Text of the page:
• Gaps in WikiProject coverage are known to lead to biases in recall for certain topics. For example, film labels largely are missing actors from Nollywood (Nigeria) and thus recall is lower for articles about Nigerian films and actors than Hollywood (US) films and actors.

Model[edit]

Performance[edit]

As of the most recent model training in November 2022, the model had the following test statistics:

Overall Model Performance (November 2022, threshold=0.5 for all topics)
Precision
Percentage of articles classified as a topic that were actually the topic
Recall
Percentage of articles that actually were a topic that were classified as the topic
F1
Harmonic mean of precision and recall
Average Precision
Mean precision across all thresholds
0.881 (micro); 0.841 (macro) 0.795 (micro); 0.676 (macro) 0.833 (micro); 0.744 (macro) 0.893 (micro); 0.796 (macro)
Detailed Model Performance (November 2022, threshold=0.5 for all topics)

Performance Notes[edit]

  • Performance will suffer in articles with few outlinks, though generally this means precision remains high but recall drops. Atypical linking practices might also lead to inexplicable results, though this is difficult to define. In practice, the number of outlinks in a given Wikipedia article does vary by language edition, region of the world, and age of article.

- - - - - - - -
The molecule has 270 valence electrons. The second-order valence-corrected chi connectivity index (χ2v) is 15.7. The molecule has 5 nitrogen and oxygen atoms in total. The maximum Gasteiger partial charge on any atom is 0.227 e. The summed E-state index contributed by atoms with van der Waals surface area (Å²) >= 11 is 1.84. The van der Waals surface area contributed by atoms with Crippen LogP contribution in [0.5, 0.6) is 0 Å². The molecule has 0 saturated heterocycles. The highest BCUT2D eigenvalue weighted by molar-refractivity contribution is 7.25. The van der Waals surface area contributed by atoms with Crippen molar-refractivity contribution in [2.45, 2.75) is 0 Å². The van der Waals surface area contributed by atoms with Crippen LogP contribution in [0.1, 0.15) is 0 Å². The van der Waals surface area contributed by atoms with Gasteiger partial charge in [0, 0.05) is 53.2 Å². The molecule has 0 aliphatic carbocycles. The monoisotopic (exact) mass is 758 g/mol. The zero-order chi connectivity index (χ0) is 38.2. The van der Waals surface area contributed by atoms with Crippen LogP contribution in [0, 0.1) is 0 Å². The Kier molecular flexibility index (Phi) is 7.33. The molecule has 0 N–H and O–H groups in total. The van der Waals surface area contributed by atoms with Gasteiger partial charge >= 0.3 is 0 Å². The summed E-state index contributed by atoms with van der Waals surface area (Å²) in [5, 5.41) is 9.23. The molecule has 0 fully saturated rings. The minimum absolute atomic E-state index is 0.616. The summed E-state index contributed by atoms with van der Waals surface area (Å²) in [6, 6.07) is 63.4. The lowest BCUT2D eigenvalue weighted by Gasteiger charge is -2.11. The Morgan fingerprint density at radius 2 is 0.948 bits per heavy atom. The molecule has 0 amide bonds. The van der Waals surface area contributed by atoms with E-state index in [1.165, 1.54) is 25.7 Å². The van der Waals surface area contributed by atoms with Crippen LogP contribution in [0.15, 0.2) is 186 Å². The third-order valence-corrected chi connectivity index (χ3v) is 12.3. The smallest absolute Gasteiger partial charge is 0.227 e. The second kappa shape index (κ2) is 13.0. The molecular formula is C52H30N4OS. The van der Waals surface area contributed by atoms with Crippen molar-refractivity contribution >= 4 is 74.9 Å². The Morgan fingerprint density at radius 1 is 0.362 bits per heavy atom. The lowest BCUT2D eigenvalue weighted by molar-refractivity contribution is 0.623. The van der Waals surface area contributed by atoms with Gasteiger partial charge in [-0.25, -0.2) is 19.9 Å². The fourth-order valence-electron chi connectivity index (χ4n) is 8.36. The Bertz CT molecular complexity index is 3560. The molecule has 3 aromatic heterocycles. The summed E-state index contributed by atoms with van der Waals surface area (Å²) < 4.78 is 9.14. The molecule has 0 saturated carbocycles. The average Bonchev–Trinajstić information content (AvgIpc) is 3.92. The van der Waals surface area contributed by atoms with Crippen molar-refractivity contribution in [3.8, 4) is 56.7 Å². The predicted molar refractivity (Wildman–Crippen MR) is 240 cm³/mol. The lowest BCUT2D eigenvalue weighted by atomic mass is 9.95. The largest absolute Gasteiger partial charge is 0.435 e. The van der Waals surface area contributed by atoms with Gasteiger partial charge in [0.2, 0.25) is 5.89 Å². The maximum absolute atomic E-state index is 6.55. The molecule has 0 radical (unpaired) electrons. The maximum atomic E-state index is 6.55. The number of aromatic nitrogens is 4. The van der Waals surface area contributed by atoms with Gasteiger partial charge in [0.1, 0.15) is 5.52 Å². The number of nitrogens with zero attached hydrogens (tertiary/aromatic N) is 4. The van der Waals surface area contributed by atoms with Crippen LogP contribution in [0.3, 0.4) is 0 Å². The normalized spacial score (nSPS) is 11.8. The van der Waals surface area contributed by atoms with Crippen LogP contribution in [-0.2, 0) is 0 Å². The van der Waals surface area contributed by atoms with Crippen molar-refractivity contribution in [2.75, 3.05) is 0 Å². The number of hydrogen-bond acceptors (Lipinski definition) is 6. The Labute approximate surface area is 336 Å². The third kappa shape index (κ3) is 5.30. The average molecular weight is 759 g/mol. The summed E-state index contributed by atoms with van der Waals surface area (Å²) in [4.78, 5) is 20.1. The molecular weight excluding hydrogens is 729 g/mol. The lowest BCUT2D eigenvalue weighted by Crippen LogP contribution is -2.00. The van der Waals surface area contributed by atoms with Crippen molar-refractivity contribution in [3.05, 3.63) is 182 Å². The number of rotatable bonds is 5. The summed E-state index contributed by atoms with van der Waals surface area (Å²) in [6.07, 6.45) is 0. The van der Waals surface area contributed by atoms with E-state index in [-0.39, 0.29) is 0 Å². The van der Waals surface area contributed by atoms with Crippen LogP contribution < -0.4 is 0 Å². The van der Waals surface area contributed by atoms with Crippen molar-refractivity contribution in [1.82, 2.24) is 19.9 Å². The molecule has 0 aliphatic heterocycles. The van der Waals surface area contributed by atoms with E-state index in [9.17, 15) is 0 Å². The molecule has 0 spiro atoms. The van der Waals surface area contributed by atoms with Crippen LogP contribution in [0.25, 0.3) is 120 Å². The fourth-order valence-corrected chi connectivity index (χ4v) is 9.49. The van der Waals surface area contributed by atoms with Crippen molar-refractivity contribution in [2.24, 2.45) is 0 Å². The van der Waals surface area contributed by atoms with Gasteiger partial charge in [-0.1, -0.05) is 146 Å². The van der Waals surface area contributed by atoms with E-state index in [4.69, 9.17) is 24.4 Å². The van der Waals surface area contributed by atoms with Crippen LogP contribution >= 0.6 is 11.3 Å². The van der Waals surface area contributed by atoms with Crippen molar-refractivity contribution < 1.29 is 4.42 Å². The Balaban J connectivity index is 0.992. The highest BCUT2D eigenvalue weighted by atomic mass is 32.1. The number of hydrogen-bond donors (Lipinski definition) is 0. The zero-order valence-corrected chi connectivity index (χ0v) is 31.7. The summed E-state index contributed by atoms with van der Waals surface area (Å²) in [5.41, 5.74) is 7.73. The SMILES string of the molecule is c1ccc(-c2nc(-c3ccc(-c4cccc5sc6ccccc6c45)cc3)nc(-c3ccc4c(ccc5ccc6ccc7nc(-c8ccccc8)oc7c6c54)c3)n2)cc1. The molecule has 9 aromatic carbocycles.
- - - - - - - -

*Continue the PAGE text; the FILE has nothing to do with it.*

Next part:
• The groundtruth data for this model (WikiProject tags) are quite comprehensive but also certainly missing many legitimate tags – this means that false positive and precision rates are likely better than they look but also that false negative and recall rates are likely conservative and so not as good as they seem.
  • Evaluation factors: number of outlinks, topic

Implementation[edit]

Model architecture

Overview at: https://fasttext.cc/docs/en/supervised-tutorial.html

  • Epochs: 2
  • Learning rate: 0.1
  • Window size: 20
  • Min count (under which QID is not retained in vocab): 20
  • No pre-trained embeddings used
  • Embeddings dimension: 50
  • Total number of model params: 3200 (50 x 64)
  • Vocab size: 4,535,915
  • Total number of embeddings params: 226,795,750 (vocab size * embeddings dimension)
  • Model size on disk: 944 MB
  • Decision thresholds: 0.5 for all labels
Output schema
{
  article: <url string>,
  results: [
	{score: <score (0-1)>, topic: <string>},
	... (up to 64 topics)
	{score: <score (0-1)>, topic: <string>}
  ]
}
Example input and output

Input

GET /api/v1/topic?threshold=0.1&lang=en&title=Frida_Kahlo

Output

{
  "article": "https://en.wikipedia.org/wiki/Frida_Kahlo",
  "results": [
    {"score": 0.890, "topic": "Culture.Biography.Biography*"},
    {"score": 0.516, "topic": "Geography.Regions.Americas.North_America"},